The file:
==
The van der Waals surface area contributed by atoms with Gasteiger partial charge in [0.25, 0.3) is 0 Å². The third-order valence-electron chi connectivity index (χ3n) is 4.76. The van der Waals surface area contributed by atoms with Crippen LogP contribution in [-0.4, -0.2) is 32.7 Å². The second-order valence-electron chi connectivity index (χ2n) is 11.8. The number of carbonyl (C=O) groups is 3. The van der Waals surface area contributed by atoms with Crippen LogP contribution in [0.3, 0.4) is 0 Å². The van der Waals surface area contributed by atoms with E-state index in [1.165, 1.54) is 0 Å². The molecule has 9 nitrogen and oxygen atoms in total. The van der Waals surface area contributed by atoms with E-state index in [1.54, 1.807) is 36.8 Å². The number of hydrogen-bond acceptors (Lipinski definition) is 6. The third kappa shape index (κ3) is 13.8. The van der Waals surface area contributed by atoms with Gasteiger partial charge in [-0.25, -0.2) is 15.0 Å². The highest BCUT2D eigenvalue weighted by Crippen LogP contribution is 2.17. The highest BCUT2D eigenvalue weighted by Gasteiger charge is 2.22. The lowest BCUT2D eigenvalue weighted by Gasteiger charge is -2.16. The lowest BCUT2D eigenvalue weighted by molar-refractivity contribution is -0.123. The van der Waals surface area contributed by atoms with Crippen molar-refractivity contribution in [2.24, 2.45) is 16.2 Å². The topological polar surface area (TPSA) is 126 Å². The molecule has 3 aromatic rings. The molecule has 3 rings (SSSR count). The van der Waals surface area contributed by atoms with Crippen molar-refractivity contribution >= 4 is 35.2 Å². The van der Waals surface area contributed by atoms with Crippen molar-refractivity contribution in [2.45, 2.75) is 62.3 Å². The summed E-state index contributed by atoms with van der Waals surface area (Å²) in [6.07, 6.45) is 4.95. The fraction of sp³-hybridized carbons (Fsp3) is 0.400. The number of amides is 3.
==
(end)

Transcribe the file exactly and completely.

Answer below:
The van der Waals surface area contributed by atoms with Gasteiger partial charge in [0.25, 0.3) is 0 Å². The third-order valence-electron chi connectivity index (χ3n) is 4.76. The van der Waals surface area contributed by atoms with Crippen LogP contribution in [-0.4, -0.2) is 32.7 Å². The second-order valence-electron chi connectivity index (χ2n) is 11.8. The number of carbonyl (C=O) groups is 3. The van der Waals surface area contributed by atoms with Crippen LogP contribution in [0.3, 0.4) is 0 Å². The van der Waals surface area contributed by atoms with E-state index in [1.165, 1.54) is 0 Å². The molecule has 9 nitrogen and oxygen atoms in total. The van der Waals surface area contributed by atoms with E-state index in [1.54, 1.807) is 36.8 Å². The number of hydrogen-bond acceptors (Lipinski definition) is 6. The third kappa shape index (κ3) is 13.8. The van der Waals surface area contributed by atoms with Gasteiger partial charge in [-0.25, -0.2) is 15.0 Å². The highest BCUT2D eigenvalue weighted by Crippen LogP contribution is 2.17. The highest BCUT2D eigenvalue weighted by Gasteiger charge is 2.22. The lowest BCUT2D eigenvalue weighted by Gasteiger charge is -2.16. The lowest BCUT2D eigenvalue weighted by molar-refractivity contribution is -0.123. The van der Waals surface area contributed by atoms with Crippen molar-refractivity contribution in [2.24, 2.45) is 16.2 Å². The topological polar surface area (TPSA) is 126 Å². The molecule has 3 aromatic rings. The molecule has 3 rings (SSSR count). The van der Waals surface area contributed by atoms with Crippen molar-refractivity contribution >= 4 is 35.2 Å². The van der Waals surface area contributed by atoms with Crippen molar-refractivity contribution in [2.45, 2.75) is 62.3 Å². The summed E-state index contributed by atoms with van der Waals surface area (Å²) in [6.07, 6.45) is 4.95. The fraction of sp³-hybridized carbons (Fsp3) is 0.400. The number of amides is 3.